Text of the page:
The initial signs of hydrocodone abuse use are pleasurable, and this can lead users to continue to take the drug even after it’s no longer needed to relieve pain. This is partly because the drug causes a flood of dopamine in the pleasure/reward center of the brain.

Other possible short-term effects are:

  • An artificial sense of well-being or euphoric feelings
  • Anxiety if the drug is unavailable
  • Constricted pupils
  • Increased drowsiness, lethargy, and confusion
  • Increased tolerance, leading to higher dosages
  • Numbness or muscle weakness
  • Reduced stress and worry, which can lead to rationalizing use and cause risk-taking behavior

Long-Term Effects of Hydrocodone Use

The long-term signs of hydrocodone abuse include almost certain dependence, increasing the risk of addiction, serious, possibly irreversible, health problems, and death. These dangers increase if additional drugs are taken or if hydrocodone is used illegally or beyond the original prescription. It’s at this point that use is difficult to hide, and outside help from a hydrocodone addiction treatment center may be needed to break the cycle of abuse.

Long-term effects may include:

  • Depression, anxiety, and dysphoria
  • Mood swings and irritability
  • Suppressed appetite
  • Sleeping more than usual
  • Jaundice due to effects on the liver

There are also serious conditions in connection to long-time or heavy use, including:

  • Liver disease, damage, or failure
  • Bowel obstruction due to prolonged constipation
  • Slow or irregular heartbeat and depressed respiration
  • Allergic reactions like itchy skin, rashes, and hives
  • Psychosis
  • Hallucinations
  • Coma
  • Death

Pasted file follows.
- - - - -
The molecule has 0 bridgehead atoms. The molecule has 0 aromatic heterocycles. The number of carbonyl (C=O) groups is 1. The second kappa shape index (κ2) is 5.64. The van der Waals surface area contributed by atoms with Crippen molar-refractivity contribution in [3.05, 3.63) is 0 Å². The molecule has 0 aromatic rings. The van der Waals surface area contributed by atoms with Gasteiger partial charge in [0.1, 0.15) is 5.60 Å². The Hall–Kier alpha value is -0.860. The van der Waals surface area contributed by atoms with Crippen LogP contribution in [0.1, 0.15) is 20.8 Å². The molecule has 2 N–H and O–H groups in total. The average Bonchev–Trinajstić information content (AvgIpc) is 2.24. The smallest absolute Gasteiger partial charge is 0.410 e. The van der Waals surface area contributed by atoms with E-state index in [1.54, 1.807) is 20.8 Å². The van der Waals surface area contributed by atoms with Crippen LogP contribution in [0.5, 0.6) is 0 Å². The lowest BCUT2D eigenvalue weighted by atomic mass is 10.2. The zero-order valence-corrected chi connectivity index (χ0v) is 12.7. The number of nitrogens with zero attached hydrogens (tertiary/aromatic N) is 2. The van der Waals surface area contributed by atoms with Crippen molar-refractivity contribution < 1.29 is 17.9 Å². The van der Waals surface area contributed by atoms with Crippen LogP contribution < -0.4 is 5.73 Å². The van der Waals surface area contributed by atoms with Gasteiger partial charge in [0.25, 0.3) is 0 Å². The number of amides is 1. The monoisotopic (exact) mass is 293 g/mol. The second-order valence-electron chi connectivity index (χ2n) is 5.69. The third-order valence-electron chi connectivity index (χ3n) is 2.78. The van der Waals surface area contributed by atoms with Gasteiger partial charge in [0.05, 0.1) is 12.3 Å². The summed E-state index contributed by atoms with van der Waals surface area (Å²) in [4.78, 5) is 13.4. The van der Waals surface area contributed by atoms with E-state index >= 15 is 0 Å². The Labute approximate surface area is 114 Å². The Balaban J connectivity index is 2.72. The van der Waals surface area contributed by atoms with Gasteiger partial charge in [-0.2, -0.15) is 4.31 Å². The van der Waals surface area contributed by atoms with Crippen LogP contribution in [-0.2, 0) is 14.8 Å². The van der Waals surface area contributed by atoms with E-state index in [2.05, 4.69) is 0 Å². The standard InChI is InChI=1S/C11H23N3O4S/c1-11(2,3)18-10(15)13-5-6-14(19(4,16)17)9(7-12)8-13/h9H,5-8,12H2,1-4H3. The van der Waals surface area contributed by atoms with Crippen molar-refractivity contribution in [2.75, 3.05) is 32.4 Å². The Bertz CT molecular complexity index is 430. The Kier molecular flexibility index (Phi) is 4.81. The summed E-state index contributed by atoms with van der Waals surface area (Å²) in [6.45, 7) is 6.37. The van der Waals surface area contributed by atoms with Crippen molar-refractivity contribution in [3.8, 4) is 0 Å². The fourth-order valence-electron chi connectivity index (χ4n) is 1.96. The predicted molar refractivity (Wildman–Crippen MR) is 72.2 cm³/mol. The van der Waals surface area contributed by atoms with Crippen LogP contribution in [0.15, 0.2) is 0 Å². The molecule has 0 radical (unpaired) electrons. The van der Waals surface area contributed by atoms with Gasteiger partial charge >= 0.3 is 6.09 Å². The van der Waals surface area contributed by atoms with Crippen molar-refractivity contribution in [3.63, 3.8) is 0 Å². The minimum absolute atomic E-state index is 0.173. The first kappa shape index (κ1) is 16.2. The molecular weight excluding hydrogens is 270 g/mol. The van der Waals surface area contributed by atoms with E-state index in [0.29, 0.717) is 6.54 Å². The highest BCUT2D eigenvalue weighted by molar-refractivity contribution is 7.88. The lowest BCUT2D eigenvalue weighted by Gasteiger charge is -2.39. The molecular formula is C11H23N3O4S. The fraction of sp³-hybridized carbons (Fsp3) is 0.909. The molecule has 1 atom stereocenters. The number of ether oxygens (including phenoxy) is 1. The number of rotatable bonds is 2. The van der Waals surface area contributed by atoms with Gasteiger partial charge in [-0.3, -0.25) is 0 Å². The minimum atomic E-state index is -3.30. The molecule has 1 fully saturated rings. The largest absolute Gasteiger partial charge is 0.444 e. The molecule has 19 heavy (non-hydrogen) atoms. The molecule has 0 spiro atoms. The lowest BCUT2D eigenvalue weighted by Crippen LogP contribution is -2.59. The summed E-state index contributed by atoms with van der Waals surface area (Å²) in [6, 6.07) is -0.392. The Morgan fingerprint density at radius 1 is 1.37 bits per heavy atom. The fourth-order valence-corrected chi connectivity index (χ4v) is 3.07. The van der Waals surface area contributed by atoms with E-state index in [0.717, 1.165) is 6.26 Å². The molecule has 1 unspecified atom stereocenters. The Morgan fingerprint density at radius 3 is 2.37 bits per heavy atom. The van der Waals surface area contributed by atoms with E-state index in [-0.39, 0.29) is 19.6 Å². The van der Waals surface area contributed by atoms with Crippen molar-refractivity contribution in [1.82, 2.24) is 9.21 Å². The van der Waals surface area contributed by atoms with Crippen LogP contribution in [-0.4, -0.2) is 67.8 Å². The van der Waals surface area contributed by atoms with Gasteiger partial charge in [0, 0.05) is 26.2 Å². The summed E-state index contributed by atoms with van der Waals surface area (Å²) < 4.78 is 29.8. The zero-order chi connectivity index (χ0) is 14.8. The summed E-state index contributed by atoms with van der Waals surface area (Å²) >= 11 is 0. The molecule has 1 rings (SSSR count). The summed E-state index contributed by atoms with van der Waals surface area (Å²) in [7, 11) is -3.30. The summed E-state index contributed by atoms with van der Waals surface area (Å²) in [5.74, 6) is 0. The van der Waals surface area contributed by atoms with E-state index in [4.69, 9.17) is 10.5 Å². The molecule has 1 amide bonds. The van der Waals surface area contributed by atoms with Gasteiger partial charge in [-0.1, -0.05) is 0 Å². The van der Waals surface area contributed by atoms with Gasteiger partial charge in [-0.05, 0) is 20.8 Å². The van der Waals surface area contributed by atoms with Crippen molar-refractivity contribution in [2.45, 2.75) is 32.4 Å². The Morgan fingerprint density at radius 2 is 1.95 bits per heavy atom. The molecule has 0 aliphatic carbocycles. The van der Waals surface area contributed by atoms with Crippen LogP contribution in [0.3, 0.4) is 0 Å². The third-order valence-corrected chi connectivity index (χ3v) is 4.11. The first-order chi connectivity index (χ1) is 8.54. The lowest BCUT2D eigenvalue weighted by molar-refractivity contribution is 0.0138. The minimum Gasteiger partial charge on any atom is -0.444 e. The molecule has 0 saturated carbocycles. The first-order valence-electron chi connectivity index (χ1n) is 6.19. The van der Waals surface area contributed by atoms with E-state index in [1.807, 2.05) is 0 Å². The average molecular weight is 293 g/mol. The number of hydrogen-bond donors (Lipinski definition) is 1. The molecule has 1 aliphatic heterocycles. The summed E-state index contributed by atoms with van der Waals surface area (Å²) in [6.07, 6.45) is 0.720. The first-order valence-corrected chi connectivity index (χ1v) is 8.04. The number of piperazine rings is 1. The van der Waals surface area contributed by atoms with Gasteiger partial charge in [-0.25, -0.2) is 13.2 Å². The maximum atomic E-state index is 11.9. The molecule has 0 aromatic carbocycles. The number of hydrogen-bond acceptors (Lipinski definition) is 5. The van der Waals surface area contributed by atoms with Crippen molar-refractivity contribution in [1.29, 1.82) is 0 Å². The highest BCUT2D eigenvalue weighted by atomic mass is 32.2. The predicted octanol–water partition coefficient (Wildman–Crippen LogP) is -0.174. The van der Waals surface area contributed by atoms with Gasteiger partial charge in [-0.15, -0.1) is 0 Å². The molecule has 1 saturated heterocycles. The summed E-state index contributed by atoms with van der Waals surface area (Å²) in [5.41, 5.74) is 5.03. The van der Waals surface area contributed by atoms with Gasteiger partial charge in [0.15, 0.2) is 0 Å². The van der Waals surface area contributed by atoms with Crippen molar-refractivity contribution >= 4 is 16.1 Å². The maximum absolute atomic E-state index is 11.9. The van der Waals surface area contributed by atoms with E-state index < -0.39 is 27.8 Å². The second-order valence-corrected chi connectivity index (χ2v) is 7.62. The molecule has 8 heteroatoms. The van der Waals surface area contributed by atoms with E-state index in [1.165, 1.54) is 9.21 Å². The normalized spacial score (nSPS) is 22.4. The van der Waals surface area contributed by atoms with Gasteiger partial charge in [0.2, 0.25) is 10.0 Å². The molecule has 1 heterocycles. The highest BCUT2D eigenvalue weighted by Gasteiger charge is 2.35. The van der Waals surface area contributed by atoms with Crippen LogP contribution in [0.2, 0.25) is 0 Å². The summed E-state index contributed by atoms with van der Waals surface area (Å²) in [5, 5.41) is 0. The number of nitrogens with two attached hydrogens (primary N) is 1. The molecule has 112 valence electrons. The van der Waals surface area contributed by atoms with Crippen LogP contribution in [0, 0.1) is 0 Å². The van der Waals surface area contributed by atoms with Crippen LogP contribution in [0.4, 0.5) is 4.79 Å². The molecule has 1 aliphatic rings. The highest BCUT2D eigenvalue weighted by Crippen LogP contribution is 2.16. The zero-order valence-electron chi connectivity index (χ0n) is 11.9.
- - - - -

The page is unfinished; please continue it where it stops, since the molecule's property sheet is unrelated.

How Long Does Hydrocodone Stay in Your System?

The whole purpose of taking prescription pain medication at regular intervals is to maintain a predetermined level in the bloodstream for pain management. This keeps someone who is recovering from minor surgery or an injury comfortable while reducing the risk of compensating by taking too much medication at once.

Hydrocodone begins to work within about 20 minutes of taking a dose, it peaks after about two hours, and it remains in the system for up to eight hours. The half-life of hydrocodone is about four hours. The liver and kidneys filters most of the drug; it leaves the body through urination. The half-life of hydrocodone refers to the length of time half of the original amount takes for the body to metabolize it and leave the bloodstream.

Taking more hydrocodone or another opiate while the drug remains in the system can lead to overdose. Immediate medical attention or administering an opioid antidote is necessary to prevent death. Due to the severity of the opioid epidemic, many police and first responders are now required to carry an over-dose-reversing drug like Narcan.

Symptoms of a hydrocodone overdose include:

  • Slowed heartbeat and respiration
  • Muscle weakness
  • Cold, clammy skin
  • Extremely wide or pinpoint pupils
  • Loss of consciousness
  • Coma

Getting Help With Addiction to Hydrocodone

It is easier to manage short-term, minimal use or dependence by ceasing the drug. Withdrawal symptoms will be uncomfortable but fairly mild. However, those with severe long-time or heavy use will experience more intense signs of hydrocodone abuse and withdrawal that are better attended to in a rehabilitation center under the supervision of medical professionals with the tools, experience, and knowledge to help people overcome addictions.